Korg Volca Keys MIDI Out Mod


Recently I have been looking for a way to sync the Novation Bass Station II (BSII) and the Korg Volca Keys. So what’s the problem? They do not communicate without a third party. As the firmware stands on the BSII, MIDI clock is not sent via the MIDI out port. The BSII cannot be used as a master clock to sync other devices. Fortunately it can receive MIDI clock, but unfortunately the Volcas only have MIDI in. The Volcas have gate clock out, but the BSII doesn’t do gate or CV.

This is particularly frustrating because I bought both synths for an upcoming project and would like them to play well together. To get around this I have been using a third device to send MIDI clock to a thru box then taking outs from the thru to the Volca Keys and BSII. This creates a mess of, what should be unnecessary, cables and power supplies. The upcoming project involves travel and requires battery operation in remote locations without power, so this work-around is not acceptable.

My next thought was to build a MIDI clock box. There are a few examples on the market, but they can be expensive (except for this one). Fortunately DIY solutions, like the Arduino, are fairly easy to build. Another way is to use the Highly Liquid MIDI CPU. Sending the MIDI CPU a signal from a circuit with a 555 timer chip controlled by a potentiometer is a great solution. Using this technique I was able to sync the BSII from a test gate signal. I may finish building this anyway because I have all the parts and it’s an interesting project.

However, the ideal solution would be for these instruments to communicate without additional hardware. Novation has said that they might enable MIDI clock out on the BSII in a firmware update. This remains to be seen, so I can’t get my hopes up. As it turns out Korg, like with the Monotribe and Monotrons, made the Volcas very easy to modify. A simple MIDI out mod sends MIDI clock, note on/off, velocity, and more.

To add MIDI out one simply needs to attach a MIDI jack with three leads to clearly labeled solder points on the circuit board. There’s almost no room inside for a recessed MIDI jack, so I used some spacers and mounted the jack on the right hand side. This also keeps the MIDI lead away from the knobs for playability. Voila! It works beautifully. Thanks, Korg!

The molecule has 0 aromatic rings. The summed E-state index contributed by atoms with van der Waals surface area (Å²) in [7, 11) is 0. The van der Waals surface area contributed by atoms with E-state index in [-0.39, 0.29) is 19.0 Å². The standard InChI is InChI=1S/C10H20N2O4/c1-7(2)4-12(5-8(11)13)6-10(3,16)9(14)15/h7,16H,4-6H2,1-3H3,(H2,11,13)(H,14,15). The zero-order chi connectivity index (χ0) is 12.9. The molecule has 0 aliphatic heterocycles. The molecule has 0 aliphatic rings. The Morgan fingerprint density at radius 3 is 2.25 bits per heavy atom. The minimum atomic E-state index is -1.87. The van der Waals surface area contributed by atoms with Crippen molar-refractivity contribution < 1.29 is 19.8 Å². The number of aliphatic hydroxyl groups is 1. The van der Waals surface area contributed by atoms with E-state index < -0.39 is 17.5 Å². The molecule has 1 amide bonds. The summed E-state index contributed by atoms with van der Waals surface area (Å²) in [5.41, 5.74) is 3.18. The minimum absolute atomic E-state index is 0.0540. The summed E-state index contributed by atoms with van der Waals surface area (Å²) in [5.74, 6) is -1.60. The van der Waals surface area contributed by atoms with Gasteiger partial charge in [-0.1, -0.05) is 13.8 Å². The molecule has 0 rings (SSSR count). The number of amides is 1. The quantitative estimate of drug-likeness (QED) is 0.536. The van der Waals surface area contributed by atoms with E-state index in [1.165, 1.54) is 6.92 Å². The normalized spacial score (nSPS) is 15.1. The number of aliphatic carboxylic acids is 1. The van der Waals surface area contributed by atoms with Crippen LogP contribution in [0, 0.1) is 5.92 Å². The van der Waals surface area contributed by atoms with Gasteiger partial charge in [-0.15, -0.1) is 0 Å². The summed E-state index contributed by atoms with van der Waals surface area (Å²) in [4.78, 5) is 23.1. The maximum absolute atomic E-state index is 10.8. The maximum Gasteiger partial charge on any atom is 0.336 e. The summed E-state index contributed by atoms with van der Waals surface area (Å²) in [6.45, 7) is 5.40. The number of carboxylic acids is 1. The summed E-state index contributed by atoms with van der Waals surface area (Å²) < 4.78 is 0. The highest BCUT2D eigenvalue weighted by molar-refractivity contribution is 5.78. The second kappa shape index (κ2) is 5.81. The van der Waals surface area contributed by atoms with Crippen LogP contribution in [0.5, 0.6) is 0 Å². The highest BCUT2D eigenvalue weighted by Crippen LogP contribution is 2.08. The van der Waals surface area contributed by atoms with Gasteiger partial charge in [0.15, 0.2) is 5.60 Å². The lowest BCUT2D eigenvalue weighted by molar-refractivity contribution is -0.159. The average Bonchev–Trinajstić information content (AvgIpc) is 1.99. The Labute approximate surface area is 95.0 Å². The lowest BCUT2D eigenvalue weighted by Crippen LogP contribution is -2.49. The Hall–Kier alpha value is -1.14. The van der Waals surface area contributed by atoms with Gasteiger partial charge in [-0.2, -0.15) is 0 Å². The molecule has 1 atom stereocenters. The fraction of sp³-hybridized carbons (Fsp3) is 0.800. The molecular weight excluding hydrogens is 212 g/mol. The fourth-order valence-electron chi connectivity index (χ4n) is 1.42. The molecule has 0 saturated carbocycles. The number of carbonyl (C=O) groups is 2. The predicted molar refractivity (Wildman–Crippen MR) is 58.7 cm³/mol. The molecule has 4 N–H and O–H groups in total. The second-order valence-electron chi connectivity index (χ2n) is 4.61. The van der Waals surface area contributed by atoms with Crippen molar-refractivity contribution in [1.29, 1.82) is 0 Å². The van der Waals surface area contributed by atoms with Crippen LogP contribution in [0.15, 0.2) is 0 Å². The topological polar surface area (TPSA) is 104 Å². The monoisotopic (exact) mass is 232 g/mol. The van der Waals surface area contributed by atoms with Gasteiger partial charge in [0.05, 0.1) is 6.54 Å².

Low-Gain Live​ at Honey, Minneapolis

Although I have weeks worth of back-logged synthesizer sounds of my own I am honored to defer today’s entry into One Synthesizer Sound Every Day to Logan Erickson, otherwise known as Low-Gain. At my request Logan played the closing party for the Eyeo Festival along with Eskimo Spy and Ostracon, so I can claim partial responsibility for his work that evening. But all the credit for these searing, synthetic soundscapes goes to master-modular-meistro Low-Gain himself. Isaac Halvorson was on hand to record the night, and Logan has shared his set for us all to enjoy repeatedly. Click here to download, or listen below.

Handmade Music Minneapolis Number Eight

Checkout the eighth installment of Hand Made Music Minneapolis on July 25, 2011 at 9pm at the Hack Factory.

This time the line-up includes Rifflord playing heavy music on handmade gear, Mike Hutchins talking about the same gear, Adam Loper playing his modified organ and leslie cabinet, and Dust Buns.

More information is available here www.tcmaker.org/blog/2011/07/handmade-music-minneapolis-number-eight/.

Weird Sound Generator Meets Memory Man

This evening I introduced the Weird Sound Generator (WSG) to the Electro-Harmonix Deluxe Memory Man delay. The two of them hit it off and the next thing I knew was that someones jack went into someones input and some completely unprotected signals went down. A little mood lighting later and… here’s the result of the union.

WSG Meets Memory Man

The Visible Pocket Oscillator

I really love this instrument. It’s simple to build and operate, yet the variety of sounds possible is broader than you would expect. This is the third Posc I’ve built. The first one I assembled into a small cardboard box. Let’s call it the Cardboard Posc. I disassembled the Cardboard Posc to build a prototype sound object for a dance piece.

For my third version I decided to build it into a transparent plastic case, formerly packaging for my iPod Touch. Let’s call it the Visible Posc. Right now it’s held together with a rubber band, but I’ll probably replace it with a screw or something to open it up for battery replacement. For more checkout these posts:

Saucer Sled Synth
POSC Pocket Oscillator